Home Legal News Samfiru Tumarkin LLP launches class-action lawsuit against Shopify over severance reductions for recently laid-off workers

Samfiru Tumarkin LLP launches class-action lawsuit against Shopify over severance reductions for recently laid-off workers

by HR Law Canada

Samfiru Tumarkin LLP has initiated a $130-million class-action lawsuit against Shopify, the Ottawa-based global e-commerce giant.

The move follows allegations of Shopify’s “illegal attempt to slash severance packages after a nationwide mass layoff,” the law firm said in a press release.

On May 4, Shopify CEO Tobi Lutke announced a significant reduction in the workforce, resulting in the termination of 23% of its employees.

Shopify initially assured the affected employees of generous severance packages, which many accepted, according to the law firm.

“However, to the shock and disappointment of those impacted, Shopify advised employees that, despite accepting a severance package, the company would not honour the agreed-upon terms,” it said. “The company then presented outgoing staff with a second severance offer, substantially reducing the agreed-upon severance amounts, often by tens of thousands of dollars.”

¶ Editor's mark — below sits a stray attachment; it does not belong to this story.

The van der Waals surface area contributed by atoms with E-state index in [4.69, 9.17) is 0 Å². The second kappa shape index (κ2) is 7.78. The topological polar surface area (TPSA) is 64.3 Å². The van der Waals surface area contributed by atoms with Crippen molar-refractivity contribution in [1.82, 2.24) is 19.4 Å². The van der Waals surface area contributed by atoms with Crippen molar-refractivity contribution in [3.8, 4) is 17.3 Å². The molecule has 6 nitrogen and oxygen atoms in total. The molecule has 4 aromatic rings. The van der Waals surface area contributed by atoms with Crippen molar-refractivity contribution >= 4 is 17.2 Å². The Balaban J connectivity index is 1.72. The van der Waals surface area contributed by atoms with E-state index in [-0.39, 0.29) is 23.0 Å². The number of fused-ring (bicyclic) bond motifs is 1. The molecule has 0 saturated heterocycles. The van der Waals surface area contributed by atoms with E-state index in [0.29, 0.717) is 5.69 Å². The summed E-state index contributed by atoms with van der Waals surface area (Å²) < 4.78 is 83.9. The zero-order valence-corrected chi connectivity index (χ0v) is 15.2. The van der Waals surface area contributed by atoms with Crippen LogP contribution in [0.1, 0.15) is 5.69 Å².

Lior Samfiru, employment lawyer and national co-managing partner at Samfiru Tumarkin LLP, expressed his disbelief at Shopify’s actions.

“In my over two decades as an employment lawyer, I have never witnessed an employer renege on accepted severance agreements in this manner, particularly during times of economic uncertainty,” he said.

“Shopify’s conduct not only breaches the contracts it established with its employees, but it also demonstrates a disregard for fairness.”

Iain Russell, the lead plaintiff in the class action, who dedicated over seven years to Shopify, was one of the 2,000 employees unexpectedly impacted by the company’s downsizing, according to Samfiru Tumarkin LLP.

“After accepting an initial severance package that appeared to meet Shopify’s legal obligations, Russell was later informed that the company would not abide by the terms he accepted. Instead, he was instructed to agree to a second offer with a potential reduction of more than $50,000,” it said.

“Shopify made severance offers to these employees, threatened them with a short and arbitrary acceptance deadline, and when the employees accepted the offers, they were advised that they had no choice but to accept a significantly lower amount,” said Samfiru.

“It appears that Shopify took deliberate action to minimize its financial liability, resulting in considerable losses for potentially thousands of people.”

For more information about the class action against Shopify, please visit shopifylawsuit.ca.

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